Sky News reports a £2m research project that aims to tackle the biodiversity crisis in the UK and help restore the landscape has been launched. Funded by the Natural Environment Research Council, the four-year partnership hopes to reverse habitat loss in meadows and woodlands caused by farming, urban development, climate change, and pollution.
Taking place at 100 sites, including South Downs and Stonehenge, researchers will examine how different plants, animals, and other organisms in ecosystems work together.
The BBC reports rescue donkeys are joining work to save a rare farmland wildflower. About 20,000 small-flowered catchfly seeds have been sown at the Donkey Sanctuary in Devon.
The catchfly had disappeared from 70% of its known sites in Britain with the rise of intensive farming and more herbicide use, project managers said. Donkeys would walk over the sown seeds, embedding them, to hopefully boost chances of germination, the sanctuary said. The catchfly’s habitat is in the margins of fields near coasts, and it boasts pinkish-white leaves and sticky hairs.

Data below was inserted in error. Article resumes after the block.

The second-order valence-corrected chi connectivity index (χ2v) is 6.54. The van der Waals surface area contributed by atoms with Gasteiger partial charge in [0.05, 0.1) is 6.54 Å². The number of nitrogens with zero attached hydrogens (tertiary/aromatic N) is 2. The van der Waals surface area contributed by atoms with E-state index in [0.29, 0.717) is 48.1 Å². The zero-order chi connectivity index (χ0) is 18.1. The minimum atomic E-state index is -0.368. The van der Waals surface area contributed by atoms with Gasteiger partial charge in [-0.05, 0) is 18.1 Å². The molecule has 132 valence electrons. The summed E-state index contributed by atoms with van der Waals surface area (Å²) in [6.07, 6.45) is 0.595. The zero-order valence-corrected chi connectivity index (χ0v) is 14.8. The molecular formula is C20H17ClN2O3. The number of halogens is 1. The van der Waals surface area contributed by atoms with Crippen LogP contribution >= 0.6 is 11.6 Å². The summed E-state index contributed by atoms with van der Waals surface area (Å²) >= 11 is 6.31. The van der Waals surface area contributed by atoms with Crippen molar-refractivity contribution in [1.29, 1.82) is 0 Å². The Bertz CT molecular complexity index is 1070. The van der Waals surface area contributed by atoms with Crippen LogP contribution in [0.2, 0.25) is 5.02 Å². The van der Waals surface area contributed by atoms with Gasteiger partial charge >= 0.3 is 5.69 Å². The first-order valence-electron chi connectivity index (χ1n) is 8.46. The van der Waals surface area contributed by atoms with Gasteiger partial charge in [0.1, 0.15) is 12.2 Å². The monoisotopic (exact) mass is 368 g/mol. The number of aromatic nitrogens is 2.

It was now only found in Wales and south west England, the charity Plantlife, the project’s partner, said.
iNEWS reports a community group has saved wildlife-rich rare chalk grassland in the North Downs – home to nesting skylarks, orchids and wild thyme – by buying it.
Residents sprang into action when the 37.5-acre Pewley Down Fields in Guildford, Surrey, went up for sale. They quickly put a bid together and with the help of Surrey Wildlife Trust a new nature reserve will now be created to preserve the land in perpetuity for future generations.
The Guardian reports road verges cover 1.2% of Great Britain, an area the size of Dorset, and could be used to grow wildflower meadows and create habitat for wildlife, a new study says. In a report outlining the scale of road verges in England, Scotland and Wales, researchers from the University of Exeter used Google Earth and Google Street View to estimate that verges account for about 1,000 sq miles (2,579 sq km) of the UK’s land.
According to the report, up to 707 sq km (27.47%) of road verges are short, frequently mown grassland. The rest includes 1,062 sq km (40.87%) of regular grassland, while 480 sq km (18.73%) is woodland, and 272 sq km (10.66%) is scrub.
BBC News reports wildlife in meadows across Cumbria is thriving after councils were unable to cut them as regularly during lockdown. Kevin Scott from Cumbria Wildlife Trust says allowing some grass and other plants to grow is great for nature and different grass species and wildflowers provide an important habitat for pollinators and butterflies.